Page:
With the property market still sluggish in many parts of Scotland, homeowners are tending to look at improving and extending the house they are in rather than moving.
The Scottish Government recently announced changes that will cut down on red tape by ending the requirement to go through local authority planning permission processes for several more minor home improvements. These changes to what are known as Permitted Development Rights (PDRs) will came into force from February 6, 2012.
Generally, it means that larger extensions and buildings in the garden will not need to go to planners and certain roof alterations, fences and walls will also be excluded from controls.
Theresa Hunt, a senior associate in the Planning Division at leading legal practice, Paull & Williamsons, explained: “The changes reflect the growing trend for summer houses, decking and other home improvements which Scottish Ministers don’t want Planning Authorities to have to spend time considering, when they don’t really impact on the overall area. “Removing these smaller scale developments from the system will free up more time for planners to process larger and more complex applications more quickly – Aberdeen City and Shire dealt with 2640 householder applications in 2010/11 so it is easy to see the benefits.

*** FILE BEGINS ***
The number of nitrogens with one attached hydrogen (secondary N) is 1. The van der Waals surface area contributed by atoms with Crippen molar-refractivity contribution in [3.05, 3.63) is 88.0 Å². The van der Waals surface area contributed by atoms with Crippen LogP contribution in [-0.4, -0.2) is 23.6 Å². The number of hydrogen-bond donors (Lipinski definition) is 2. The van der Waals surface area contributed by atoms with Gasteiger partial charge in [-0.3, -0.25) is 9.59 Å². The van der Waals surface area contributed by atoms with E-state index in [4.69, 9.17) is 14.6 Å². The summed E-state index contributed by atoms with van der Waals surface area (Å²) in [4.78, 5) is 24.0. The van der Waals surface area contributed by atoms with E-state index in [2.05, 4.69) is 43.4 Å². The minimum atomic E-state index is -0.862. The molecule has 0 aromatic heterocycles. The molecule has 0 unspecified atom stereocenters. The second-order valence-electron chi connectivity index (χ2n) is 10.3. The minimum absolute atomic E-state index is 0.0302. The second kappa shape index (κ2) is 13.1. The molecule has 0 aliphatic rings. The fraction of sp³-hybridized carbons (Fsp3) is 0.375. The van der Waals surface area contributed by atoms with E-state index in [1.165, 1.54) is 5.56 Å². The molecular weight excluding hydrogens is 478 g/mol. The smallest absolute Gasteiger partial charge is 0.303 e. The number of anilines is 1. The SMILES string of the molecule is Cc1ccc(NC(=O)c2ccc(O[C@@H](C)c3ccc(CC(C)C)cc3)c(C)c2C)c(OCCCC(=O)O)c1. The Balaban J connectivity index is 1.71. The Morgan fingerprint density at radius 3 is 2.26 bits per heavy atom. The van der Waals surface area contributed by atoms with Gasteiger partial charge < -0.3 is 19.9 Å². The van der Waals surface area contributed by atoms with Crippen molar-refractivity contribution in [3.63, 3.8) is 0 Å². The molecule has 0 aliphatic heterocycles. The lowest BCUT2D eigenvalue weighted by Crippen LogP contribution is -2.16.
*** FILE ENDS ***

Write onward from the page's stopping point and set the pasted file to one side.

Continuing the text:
”A key change has been to relax controls over development which will not affect the principal elevation of a house. Restrictions on developments within 20metres of a road have also been relaxed.”
House extensions can now cover up to 50% of the garden and result in the enlarged house covering up to twice the area covered by the original house.
The new order will also allow minor improvements to flats for the first time. It will be possible to put up satellite dishes on flats without falling foul of the local planning authorities.
For more information and advice, contact a planning law specialist.